Continuous delivery of propranolol from liposomes-in-microspheres significantly inhibits infantile hemangioma growth
Authors Guo XN, Zhu XS, Liu DK, Gong YB, Sun J, Dong CX
Received 21 March 2017
Accepted for publication 12 June 2017
Published 18 September 2017 Volume 2017:12 Pages 6923—6936
Checked for plagiarism Yes
Review by Single-blind
Peer reviewers approved by Dr Farooq Shiekh
Peer reviewer comments 3
Editor who approved publication: Dr Lei Yang
Xiaonan Guo,1,* Xiaoshuang Zhu,1,* Dakan Liu,1 Yubin Gong,1 Jing Sun,2 Changxian Dong1
1Department of Hemangioma and Vascular Malformation, Henan Provincial People’s Hospital, Zhengzhou, People’s Republic of China; 2Department of Pharmacy, Second Military Medical University, Shanghai, People’s Republic of China
*These authors contributed equally to this work
Purpose: To reduce the adverse effects and high frequency of administration of propranolol to treat infantile hemangioma, we first utilized propranolol-loaded liposomes-in-microsphere (PLIM) as a novel topical release system to realize sustained release of propranolol.
Methods: PLIM was developed from encapsulating propranolol-loaded liposomes (PLs) in microspheres made of poly(lactic-co-glycolic acid)-b-poly(ethylene glycol)-b-poly(lactic-co-glycolic acid) copolymers (PLGA-PEG-PLGA). The release profile of propranolol from PLIM was evaluated, and its biological activity was investigated in vitro using proliferation assays on hemangioma stem cells (HemSCs). Tumor inhibition was studied in nude mice bearing human subcutaneous infantile hemangioma.
Results: The microspheres were of desired particle size (~77.8 µm) and drug encapsulation efficiency (~23.9%) and achieved sustained drug release for 40 days. PLIM exerted efficient inhibition of the proliferation of HemSCs and significantly reduced the expression of two angiogenesis factors (vascular endothelial growth factor-A [VEGF-A] and basic fibroblast growth factor [bFGF]) in HemSCs. Notably, the therapeutic effect of PLIM in hemangioma was superior to that of propranolol and PL in vivo, as reflected by significantly reduced hemangioma volume, weight, and microvessel density. The mean hemangioma weight of the PLIM-treated group was significantly lower than that of other groups (saline =0.28 g, propranolol =0.21 g, PL =0.13 g, PLIM =0.03 g; PLIM vs saline: P<0.001, PLIM vs propranolol: P<0.001, PLIM vs PL: P<0.001). The mean microvessel density of the PLIM-treated group was significantly lower than that of other groups (saline =40 vessels/mm2, propranolol =31 vessels/mm2, PL =25 vessels/mm2, PLIM =11 vessels/mm2; PLIM vs saline: P<0.001, PLIM vs propranolol: P<0.01, PLIM vs PL: P<0.05).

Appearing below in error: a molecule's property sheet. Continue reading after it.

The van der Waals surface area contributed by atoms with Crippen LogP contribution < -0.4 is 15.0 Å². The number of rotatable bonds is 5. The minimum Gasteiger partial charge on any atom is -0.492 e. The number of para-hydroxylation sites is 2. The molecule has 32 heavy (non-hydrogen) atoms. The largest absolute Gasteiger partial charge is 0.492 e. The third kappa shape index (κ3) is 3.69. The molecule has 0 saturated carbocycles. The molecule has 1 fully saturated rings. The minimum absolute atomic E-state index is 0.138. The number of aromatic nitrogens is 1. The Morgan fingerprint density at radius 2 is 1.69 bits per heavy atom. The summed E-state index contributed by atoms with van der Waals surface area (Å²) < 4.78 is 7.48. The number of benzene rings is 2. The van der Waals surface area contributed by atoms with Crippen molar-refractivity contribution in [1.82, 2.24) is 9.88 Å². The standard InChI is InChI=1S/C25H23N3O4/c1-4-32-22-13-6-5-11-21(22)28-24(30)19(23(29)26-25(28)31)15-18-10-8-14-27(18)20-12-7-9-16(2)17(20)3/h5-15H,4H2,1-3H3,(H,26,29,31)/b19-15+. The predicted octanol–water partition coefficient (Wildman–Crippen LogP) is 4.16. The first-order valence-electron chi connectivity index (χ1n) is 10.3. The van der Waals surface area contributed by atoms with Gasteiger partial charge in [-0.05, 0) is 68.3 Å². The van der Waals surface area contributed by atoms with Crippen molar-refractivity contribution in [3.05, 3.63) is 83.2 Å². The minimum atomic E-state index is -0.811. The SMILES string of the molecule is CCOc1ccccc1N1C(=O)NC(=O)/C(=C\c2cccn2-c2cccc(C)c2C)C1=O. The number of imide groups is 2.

Conclusion: Our findings show that PLIM is a very promising approach to locally and efficiently deliver propranolol to the hemangioma site leading to a significant inhibition of infantile hemangioma.
Keywords: propranolol, liposomes, microsphere, controlled release, hemangioma
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